How do I find inventory to sell?

One of the questions that I get asked quite a bit is “How do you find inventory to sell?”.  I literally cannot count how many times that I have been asked this, and here’s a list of some of the ways that I find items to sell:

Auctions, garage sales and even estate sales are three of the easiest ways that I find inventory.  One trick that I do is to look in my local paper and online for sales that are in my area.  Another thing that I do is to look for signs that lead to a sale that may not be advertised as well.  I have found some good deals at sales that are not well advertised.

Here are some other ways that I have found some inventory:

I have also found items to sell that were thrown away.  There have even been a few items that I have gone into a dumpster after.  When you do this, you need to be careful because that could be something in the trash that could hurt you!

I also picked up items that have been put out with a FREE sign by them.  This could be someplace like the curb or in a garage sale—you never know where you might find a free bin!

There have also been a few times that people want to get rid of something and they let me have it if I haul it away for them. It always pays to look when you are out and about—you never know what you will find.  Where have you found items to sell?

A lesson learned on reproductions

While shopping at one of the local antique malls in my area, I happened onto something that could be a very good thing. It happened to be an R S Suhl shaker, or even possibly hat pin holder.

With the price being right, and some wear being present on the bottom of the shaker, I went ahead and bought it.  When I went to find out what I could about the mark (so I could list it online), there was a little voice in the back of my head that was saying that something was not right.

And then I found a shaker just like the one that I have.  I was thrilled!  I started to read what was posted online about it, and sure enough, that little voice I was hearing was right.  The thing was a reproduction and possibly even an outright fake.

The lesson I learned?  A little research and knowledge can go a long way in the long run.

Two Cents worth? Yep

Did you know that there was actually a 2-cent coin that was produced by the United States mint?

The Two Cent piece officially ran from 1864 to 1872, but there was a copy made for collectors in 1873.

photo courtesy of Wikipedia.com

The economic turmoil of the American Civil War caused any and all government-issued coins to vanish from circulation (they were hoarded by the public) Even the Indian Head cent—which was made of bronze—was pretty much gone from circulation (The Coinage Act Of 1864 authorized the cent to switch to a bronze composition and the production of the Two Cent coin).

Even though there were other mints actively producing coins at the time, this coin was only produced at the mint based in Philadelphia.  What this means is that there will not be a mint mark anywhere (which is the way this mint was marking the coins until 1980).

Two of the more famous die varieties happened in 1864.  One is called the “large motto,” and the other is called the “small motto.”  These two varieties deal with the motto, “In God We Trust.”  The words IN, GOD, and TRUST has some small differences, while the word WE has the most differences.  It all hinges on the size of it, and it is very noticeable.  The WE on “large motto” is larger than the WE on the “small motto.”

Large motto photo courtesy of Wikipedia.com
small motto photo courtesy of Wikipedia.com

The “small motto” is much scarcer than the “large motto.”  The best idea is to keep an eye out for it in case you might walk across a case full of coins at a mall, or happen to be at a coin shop or show.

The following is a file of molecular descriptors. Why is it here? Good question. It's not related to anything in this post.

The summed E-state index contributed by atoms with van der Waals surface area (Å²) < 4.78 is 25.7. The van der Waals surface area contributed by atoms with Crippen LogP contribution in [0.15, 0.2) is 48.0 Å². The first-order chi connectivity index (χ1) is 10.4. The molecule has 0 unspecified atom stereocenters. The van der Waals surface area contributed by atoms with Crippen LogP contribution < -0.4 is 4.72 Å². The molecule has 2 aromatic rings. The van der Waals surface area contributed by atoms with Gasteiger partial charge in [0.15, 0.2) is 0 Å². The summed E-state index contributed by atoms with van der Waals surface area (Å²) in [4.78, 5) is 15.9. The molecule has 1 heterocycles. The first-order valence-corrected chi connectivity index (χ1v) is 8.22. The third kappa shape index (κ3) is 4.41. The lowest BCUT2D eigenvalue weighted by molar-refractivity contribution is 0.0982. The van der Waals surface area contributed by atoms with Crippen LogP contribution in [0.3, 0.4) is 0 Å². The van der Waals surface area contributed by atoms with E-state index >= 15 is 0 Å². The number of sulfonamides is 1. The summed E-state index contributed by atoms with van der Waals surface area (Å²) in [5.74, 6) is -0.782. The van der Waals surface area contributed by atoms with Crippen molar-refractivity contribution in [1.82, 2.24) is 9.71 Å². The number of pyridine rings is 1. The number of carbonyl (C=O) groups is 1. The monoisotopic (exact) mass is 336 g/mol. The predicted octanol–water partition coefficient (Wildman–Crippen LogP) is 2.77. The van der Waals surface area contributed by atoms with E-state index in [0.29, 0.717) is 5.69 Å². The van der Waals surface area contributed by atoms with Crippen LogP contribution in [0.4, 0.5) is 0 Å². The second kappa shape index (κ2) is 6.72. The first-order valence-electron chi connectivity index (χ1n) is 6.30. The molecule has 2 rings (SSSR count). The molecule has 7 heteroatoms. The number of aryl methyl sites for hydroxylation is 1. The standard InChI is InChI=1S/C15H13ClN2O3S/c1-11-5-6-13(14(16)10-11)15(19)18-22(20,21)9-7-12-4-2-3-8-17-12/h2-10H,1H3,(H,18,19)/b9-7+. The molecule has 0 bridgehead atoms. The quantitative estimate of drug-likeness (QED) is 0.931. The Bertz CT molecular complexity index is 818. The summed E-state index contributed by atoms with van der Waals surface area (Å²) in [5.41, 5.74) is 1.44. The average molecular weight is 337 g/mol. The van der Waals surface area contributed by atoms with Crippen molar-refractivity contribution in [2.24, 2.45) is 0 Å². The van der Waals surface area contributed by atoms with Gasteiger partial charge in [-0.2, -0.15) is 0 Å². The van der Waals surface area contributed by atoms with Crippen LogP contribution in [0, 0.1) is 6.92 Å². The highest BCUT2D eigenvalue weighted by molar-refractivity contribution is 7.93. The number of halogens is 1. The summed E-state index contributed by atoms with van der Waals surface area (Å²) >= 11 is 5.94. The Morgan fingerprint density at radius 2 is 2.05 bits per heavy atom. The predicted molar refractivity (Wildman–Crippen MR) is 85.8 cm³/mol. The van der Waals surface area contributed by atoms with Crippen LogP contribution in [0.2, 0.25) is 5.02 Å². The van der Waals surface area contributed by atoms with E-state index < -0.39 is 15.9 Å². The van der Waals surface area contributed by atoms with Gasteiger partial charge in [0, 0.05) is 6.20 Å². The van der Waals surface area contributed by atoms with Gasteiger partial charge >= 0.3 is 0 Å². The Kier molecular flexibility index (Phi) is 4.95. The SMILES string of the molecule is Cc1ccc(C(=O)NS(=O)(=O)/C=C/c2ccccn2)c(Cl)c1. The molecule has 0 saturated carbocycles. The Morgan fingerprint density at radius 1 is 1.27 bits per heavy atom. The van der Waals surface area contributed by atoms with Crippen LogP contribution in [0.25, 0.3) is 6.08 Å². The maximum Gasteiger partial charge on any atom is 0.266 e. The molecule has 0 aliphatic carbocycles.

Have you seen one of these really cool coins?

What are some questions that you ask a dealer?

There are times when you buy an item and you realize that you WAY overpaid.  Or you find out that the items a reproduction.  You stand there and start to kick yourself over it.  There are even times when you are interested in purchasing an item and not sure about it.  As collectors and dealer, we eventually will get to that point.

There are some questions that you need to remember that are very useful.  What are they you ask?

What do you know about the item?  Do you know when it was made?

Is it the real deal or is it a reproduction, and how do you know?

Has this item been repaired?  If it has been repaired, where and how was it repaired?  Was it restored?

Do you know who made it, and what was it used for?

These are all great questions to help you out, and you will eventually add to this list over time.  Any honest dealer will be more than glad to answer any and all of these questions for you.

There’s one great rule of thumb that I have for this—if you still have any lingering questions or doubts about the item, just walk away from it and think about it.  If, over time, you feel that there’s something about it that isn’t right, don’t buy it.

What kinds of questions have you asked about an item?

Collecting Tip: Keep Your Eyes Peeled

Without a doubt, the fun of collecting is the hunt.  But don’t ever think that the hunt has to be relegated to thrift stores, antique shops, and auctions.  Sometimes, the hunt even comes to you.

Case in point: I was in high school when my local library retired its card catalog.  In conjunction with closing their catalog, the library offered patrons a giveaway: a free card signed by the author of the book.  The only catch was that you couldn’t request any specific author or book—it was the luck of the draw.

Not one to give up an opportunity for a collectible signature, I signed up.  And this is what I received:

I really did luck out with what I won—I’m a sports fan, and have always followed racing, so to get a card signed by Richard Petty was something of a thrill.

Now, what I have is a cross-collectible: I have a piece of sports memorabilia, a signed autograph from a celebrity, and a piece of library history (the card catalog has now gone the way of the dinosaur). 

Which just goes to show you: always keep your mind open, always be on the lookout.  You never know where you’re going to find those really cheap—or, in this case, absolutely free—pieces to add to your collection.

What about you?  Have you stumbled upon free goodies like this one?